Should gluttony have a place at the table?
I was at the airport last week waiting to board my flight. There were three men sitting across from me on different sides. They were all eating. One ate a personal pizza from the box, the other had a burger in one hand and fries propped up on his roller bag, while he watched a movie on his phone. The third man had ear buds in and a large bag of combos. Every few minutes he held up the opened bag to his mouth and shook a portion of cheese filled pretzels down the hatch.
This was all normal. Nothing was out of place.
On my trip a friend asked me how to figure out what to eat in order to lose weight. I told her to try 8 ounces of vegetables, 4 ounces of protein and 2 ounces of fat at lunch and dinner, then see how she feels. If she still felt hungry, she could adjust the meals.
“So I have to weigh my food?” she asked, alarmed. “Yeah,” I said bluntly. “Or you can just keep doing what you are doing.”
Somewhere a siren sounded. Weighing food is not normal. What isacceptable is eating mindlessly out of a bag. Letting our kids watch us eat scraps off their plates after we already cleaned our own. Using food as entertainment while we watch TV and snacking between meals to keep hunger at bay.
What is normal is cooking a bounty of food for Thanksgiving, and also having a table of appetizers beforehand in case there is not already enough to eat at dinner. We do this to celebrate, to show love, and to relax ourselves around family and friends.
If somebody shows up to the feast and decides to pass on apple pie, people are concerned. Food will be pushed, and multiple offers will be made to encourage the person to eat. It is not normal to show up to a celebration and stand around empty-handed.
Why is that?
Why is it strange to show up to a holiday office party, and just enjoy the company without eating or drinking?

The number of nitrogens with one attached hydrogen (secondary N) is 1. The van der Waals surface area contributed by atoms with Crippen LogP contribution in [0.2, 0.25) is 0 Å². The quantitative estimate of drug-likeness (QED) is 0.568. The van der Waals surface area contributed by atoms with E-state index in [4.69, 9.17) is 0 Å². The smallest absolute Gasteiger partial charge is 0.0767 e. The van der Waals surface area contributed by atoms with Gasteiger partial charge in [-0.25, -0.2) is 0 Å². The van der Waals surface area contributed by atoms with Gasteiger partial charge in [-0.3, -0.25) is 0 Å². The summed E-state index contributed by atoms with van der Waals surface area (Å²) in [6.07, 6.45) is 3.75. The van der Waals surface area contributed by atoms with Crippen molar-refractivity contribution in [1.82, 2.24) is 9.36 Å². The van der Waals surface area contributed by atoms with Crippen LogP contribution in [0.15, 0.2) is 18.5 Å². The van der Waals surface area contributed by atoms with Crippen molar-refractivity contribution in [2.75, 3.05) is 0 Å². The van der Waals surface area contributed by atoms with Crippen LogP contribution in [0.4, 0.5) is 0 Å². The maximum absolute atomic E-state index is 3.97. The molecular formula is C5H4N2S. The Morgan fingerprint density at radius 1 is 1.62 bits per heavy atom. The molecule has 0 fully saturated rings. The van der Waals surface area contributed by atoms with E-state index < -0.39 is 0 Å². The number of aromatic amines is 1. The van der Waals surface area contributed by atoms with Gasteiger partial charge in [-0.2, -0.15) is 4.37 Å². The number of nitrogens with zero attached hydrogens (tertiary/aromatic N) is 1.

When I changed my mindset around food in order to lose weight, I realized the hardest part was not figuring out what to eat. Instead, it was living in a society that normalizes overeating and overdrinking as part of its culture.
Our bodies have a different standard. What is normal for our bodies is to feel hunger and be nourished by foods that fuel natural energy. What isnormal for our bodies is to digest a portion of food appropriate for our frame and allocate any nutrients to internal systems that keep us healthy.
When we overeat and overdrink it usually wreaks havoc. Our body sends us signals, “That’s enough.” Then it sends us stronger messages, “I feel sick.” But we override them. Because that’s what’s normal in a society of consumption, convenience and immediate access to a multitude of distractions.
In our society everyone knows it is acceptable to put on a few pounds between November and January. It is the time of year when it is considered most normal to overindulge.
What originated as a meal based on gratitude for an abundant harvest has spun into another excuse for many of us to perpetuate a cycle of mindless overeating.
Most of us throw the towel in over the holidays when it comes to weight loss.
But what if you did not even bring a towel to throw in?
What if, instead of excessive eating, you practiced self compassion? You cultivated abundance within by truly taking care of your emotional and physical needs, instead of drowning them out with food. You developed gratitude for things that create natural energy in your life, like good sleep, healthy nutrition, clean water, movement and fresh air. And you showed up to family gatherings not only as a person who honors himself, but a person full of love to pour out onto others.
They still might try and refill your wine, or beg you to try the chocolate tart, but you will no longer be looking for food to fill the void.